Mon, Aug 06, 2018 - Page 5 News List

For exiled novelist, Turkey ‘like 1930s Germany’

AFP, FRANKFURT AM MAIN, Germany

Exiled Turkish writer Asli Erdogan speaks during an interview in Frankfurt, Germany, on July 23.

Photo: AFP

Turkish novelist Asli Erdogan, living in exile in Germany as she risks a life sentence on terror charges at home, said the writing is on the wall: Her country is sliding into fascism.

The award-winning author, still traumatized by the four months she spent in an Istanbul prison, said that Turkey’s institutions are “in a state of total collapse.”

In Turkish President Recep Tayyip Erdogan — no relation — she sees a man tightening control over everyday Turkish life, emboldened by an outright victory in June elections, sweeping new powers and a crackdown on opponents.

“The extent of things in Turkey is like Nazi Germany,” the flame-haired 51-year-old said in an interview in Frankfurt, her temporary home as she awaits the outcome of her court case in absentia.

“I think it is a fascist regime. It is not yet 1940s Germany, but 1930s,” Asli said.

“A crucial factor is the lack of a judicial system,” she added, describing a country of overcrowded prisons and pro-Erdogan judges in their 20s rushed in to replace ousted peers.

Asli herself was among the more than 70,000 people caught up in a wave of arrests under a state of emergency imposed after a failed 2016 coup against Erdogan.

She was held for 136 days over her links to a pro-Kurdish newspaper before being unexpectedly freed on bail.

The detention of the author of such novels as The City in Crimson Cloak and The Stone Building and Other Places, famed for their unflinching explorations of loss and trauma, drew international condemnation.

Turkish Nobel literature laureate Orhan Pamuk has called her “an exceptionally perceptive and sensitive writer.”

Turkey’s post-coup purge targeted not just alleged backers of preacher Fethullah Gulen, blamed by Ankara for the attempted putsch, but also opposition media and people accused of ties to Kurdish militants.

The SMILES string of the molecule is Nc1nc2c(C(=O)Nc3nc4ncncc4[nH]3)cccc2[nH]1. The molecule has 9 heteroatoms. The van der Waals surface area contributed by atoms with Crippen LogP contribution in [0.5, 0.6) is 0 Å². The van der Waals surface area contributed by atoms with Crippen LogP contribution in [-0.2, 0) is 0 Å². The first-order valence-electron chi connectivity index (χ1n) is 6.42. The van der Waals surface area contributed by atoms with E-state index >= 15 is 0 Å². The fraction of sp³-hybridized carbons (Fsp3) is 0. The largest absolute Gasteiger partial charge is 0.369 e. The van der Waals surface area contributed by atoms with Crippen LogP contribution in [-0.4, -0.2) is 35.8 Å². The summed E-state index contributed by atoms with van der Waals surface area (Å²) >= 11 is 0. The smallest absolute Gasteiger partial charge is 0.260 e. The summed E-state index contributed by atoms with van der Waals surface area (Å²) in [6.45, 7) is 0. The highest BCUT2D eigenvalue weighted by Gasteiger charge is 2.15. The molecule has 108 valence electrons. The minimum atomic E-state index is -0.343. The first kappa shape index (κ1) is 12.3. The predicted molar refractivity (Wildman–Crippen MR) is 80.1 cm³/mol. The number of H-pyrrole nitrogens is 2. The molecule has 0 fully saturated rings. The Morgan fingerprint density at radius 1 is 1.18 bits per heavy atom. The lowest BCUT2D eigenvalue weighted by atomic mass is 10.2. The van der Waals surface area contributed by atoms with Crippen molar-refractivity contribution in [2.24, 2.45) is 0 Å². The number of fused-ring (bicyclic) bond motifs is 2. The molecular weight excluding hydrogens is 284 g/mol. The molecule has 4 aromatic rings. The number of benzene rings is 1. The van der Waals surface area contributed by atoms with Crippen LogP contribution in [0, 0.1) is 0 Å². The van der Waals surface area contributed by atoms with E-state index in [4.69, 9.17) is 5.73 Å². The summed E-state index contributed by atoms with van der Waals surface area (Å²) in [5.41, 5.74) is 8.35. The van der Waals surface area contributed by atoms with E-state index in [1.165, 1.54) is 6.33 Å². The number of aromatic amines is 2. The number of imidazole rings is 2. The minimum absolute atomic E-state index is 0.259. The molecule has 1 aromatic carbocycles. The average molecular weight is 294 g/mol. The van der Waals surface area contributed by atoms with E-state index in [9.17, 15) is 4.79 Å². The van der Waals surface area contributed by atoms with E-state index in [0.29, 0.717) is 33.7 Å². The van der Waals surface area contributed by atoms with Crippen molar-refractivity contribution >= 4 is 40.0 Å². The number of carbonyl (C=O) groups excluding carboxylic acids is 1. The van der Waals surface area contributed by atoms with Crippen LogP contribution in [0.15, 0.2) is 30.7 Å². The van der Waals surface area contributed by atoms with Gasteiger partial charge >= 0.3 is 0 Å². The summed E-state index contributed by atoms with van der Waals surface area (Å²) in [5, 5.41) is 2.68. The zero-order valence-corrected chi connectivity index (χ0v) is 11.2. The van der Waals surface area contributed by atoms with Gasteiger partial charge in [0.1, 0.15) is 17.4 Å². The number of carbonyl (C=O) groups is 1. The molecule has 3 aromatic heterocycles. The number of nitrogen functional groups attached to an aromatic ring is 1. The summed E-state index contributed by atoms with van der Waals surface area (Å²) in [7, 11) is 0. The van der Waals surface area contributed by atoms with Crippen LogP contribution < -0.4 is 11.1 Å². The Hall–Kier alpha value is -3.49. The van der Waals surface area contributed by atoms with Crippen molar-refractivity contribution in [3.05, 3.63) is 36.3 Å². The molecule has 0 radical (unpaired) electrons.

“Erdogan is almost omnipotent,” Asli said.

“He decides on the price of medicine, on the future of classical ballet, his family members are in charge of the economy... Opera, which he hates, is also directly tied to him,” she added, chuckling. “That’s the nice thing about fascism, it’s also pathetically funny sometimes.”

Turkish lawmakers have also approved new legislation giving authorities greater powers in detaining suspects and imposing public order, which officials have said is necessary to combat multiple terror risks.

“It’s an emergency state made permanent,” Asli said.

As for herself, she has given up hope of being acquitted and returning to Turkey anytime soon.

“They are not bluffing,” she said she realized after several journalists were sentenced to life terms.

She faces charges of spreading “terror propaganda” for her work as a literary adviser to the newspaper Ozgur Gundem.

The paper itself was shut down, accused by Turkish authorities of being a mouthpiece for the outlawed Kurdistan Workers’ Party, considered a terror group by Ankara and its Western allies.

The next hearings in Asli’s case are scheduled for October and March.

She said the wait for the verdict was “almost unbearable.”

“One of the biggest tortures you can do to a human being is to keep his fate unknown,” she said.

Released from prison in late December 2016, it took Asli until September last year to get her passport back from Turkish authorities.

She immediately left for Germany, following other Turkish artists and intellectuals into exile.

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